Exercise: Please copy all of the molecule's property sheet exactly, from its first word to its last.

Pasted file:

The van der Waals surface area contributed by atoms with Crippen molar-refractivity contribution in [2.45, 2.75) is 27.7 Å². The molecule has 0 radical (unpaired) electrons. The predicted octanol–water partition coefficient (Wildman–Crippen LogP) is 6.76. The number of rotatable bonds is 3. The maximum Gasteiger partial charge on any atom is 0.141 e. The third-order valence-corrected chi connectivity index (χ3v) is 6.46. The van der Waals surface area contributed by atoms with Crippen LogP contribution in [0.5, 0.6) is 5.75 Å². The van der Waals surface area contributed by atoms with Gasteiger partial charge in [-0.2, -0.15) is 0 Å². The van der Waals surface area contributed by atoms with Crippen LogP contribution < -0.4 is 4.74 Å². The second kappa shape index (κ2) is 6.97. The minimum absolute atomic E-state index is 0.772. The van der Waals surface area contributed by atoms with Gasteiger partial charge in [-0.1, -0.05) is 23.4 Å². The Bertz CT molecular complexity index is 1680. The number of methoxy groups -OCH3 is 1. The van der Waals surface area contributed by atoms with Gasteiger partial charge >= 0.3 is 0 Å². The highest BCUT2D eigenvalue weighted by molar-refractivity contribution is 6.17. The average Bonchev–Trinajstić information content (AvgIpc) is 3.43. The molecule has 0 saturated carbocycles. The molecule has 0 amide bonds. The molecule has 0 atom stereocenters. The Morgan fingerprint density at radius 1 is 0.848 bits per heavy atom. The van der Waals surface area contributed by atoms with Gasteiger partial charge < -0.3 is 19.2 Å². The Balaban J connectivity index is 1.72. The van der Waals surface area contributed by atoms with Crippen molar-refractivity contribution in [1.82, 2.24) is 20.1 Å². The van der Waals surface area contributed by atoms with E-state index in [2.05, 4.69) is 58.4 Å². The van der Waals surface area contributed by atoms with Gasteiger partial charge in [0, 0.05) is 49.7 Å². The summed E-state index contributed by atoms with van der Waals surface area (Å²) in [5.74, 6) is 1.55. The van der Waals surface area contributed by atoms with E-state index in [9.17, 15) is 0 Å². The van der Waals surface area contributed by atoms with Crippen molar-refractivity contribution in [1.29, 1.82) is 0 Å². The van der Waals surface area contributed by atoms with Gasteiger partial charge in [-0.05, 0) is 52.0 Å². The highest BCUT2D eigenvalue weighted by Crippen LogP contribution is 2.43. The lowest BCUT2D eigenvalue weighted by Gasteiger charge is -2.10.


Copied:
The van der Waals surface area contributed by atoms with Crippen molar-refractivity contribution in [2.45, 2.75) is 27.7 Å². The molecule has 0 radical (unpaired) electrons. The predicted octanol–water partition coefficient (Wildman–Crippen LogP) is 6.76. The number of rotatable bonds is 3. The maximum Gasteiger partial charge on any atom is 0.141 e. The third-order valence-corrected chi connectivity index (χ3v) is 6.46. The van der Waals surface area contributed by atoms with Crippen LogP contribution in [0.5, 0.6) is 5.75 Å². The van der Waals surface area contributed by atoms with Gasteiger partial charge in [-0.2, -0.15) is 0 Å². The van der Waals surface area contributed by atoms with Crippen LogP contribution < -0.4 is 4.74 Å². The second kappa shape index (κ2) is 6.97. The minimum absolute atomic E-state index is 0.772. The van der Waals surface area contributed by atoms with Gasteiger partial charge in [-0.1, -0.05) is 23.4 Å². The Bertz CT molecular complexity index is 1680. The number of methoxy groups -OCH3 is 1. The van der Waals surface area contributed by atoms with Gasteiger partial charge >= 0.3 is 0 Å². The highest BCUT2D eigenvalue weighted by molar-refractivity contribution is 6.17. The average Bonchev–Trinajstić information content (AvgIpc) is 3.43. The molecule has 0 saturated carbocycles. The molecule has 0 amide bonds. The molecule has 0 atom stereocenters. The Morgan fingerprint density at radius 1 is 0.848 bits per heavy atom. The van der Waals surface area contributed by atoms with Gasteiger partial charge < -0.3 is 19.2 Å². The Balaban J connectivity index is 1.72. The van der Waals surface area contributed by atoms with Crippen molar-refractivity contribution in [1.82, 2.24) is 20.1 Å². The van der Waals surface area contributed by atoms with E-state index in [2.05, 4.69) is 58.4 Å². The van der Waals surface area contributed by atoms with Gasteiger partial charge in [0, 0.05) is 49.7 Å². The summed E-state index contributed by atoms with van der Waals surface area (Å²) in [5.74, 6) is 1.55. The van der Waals surface area contributed by atoms with E-state index in [9.17, 15) is 0 Å². The van der Waals surface area contributed by atoms with Crippen molar-refractivity contribution in [1.29, 1.82) is 0 Å². The van der Waals surface area contributed by atoms with Gasteiger partial charge in [-0.05, 0) is 52.0 Å². The highest BCUT2D eigenvalue weighted by Crippen LogP contribution is 2.43. The lowest BCUT2D eigenvalue weighted by Gasteiger charge is -2.10.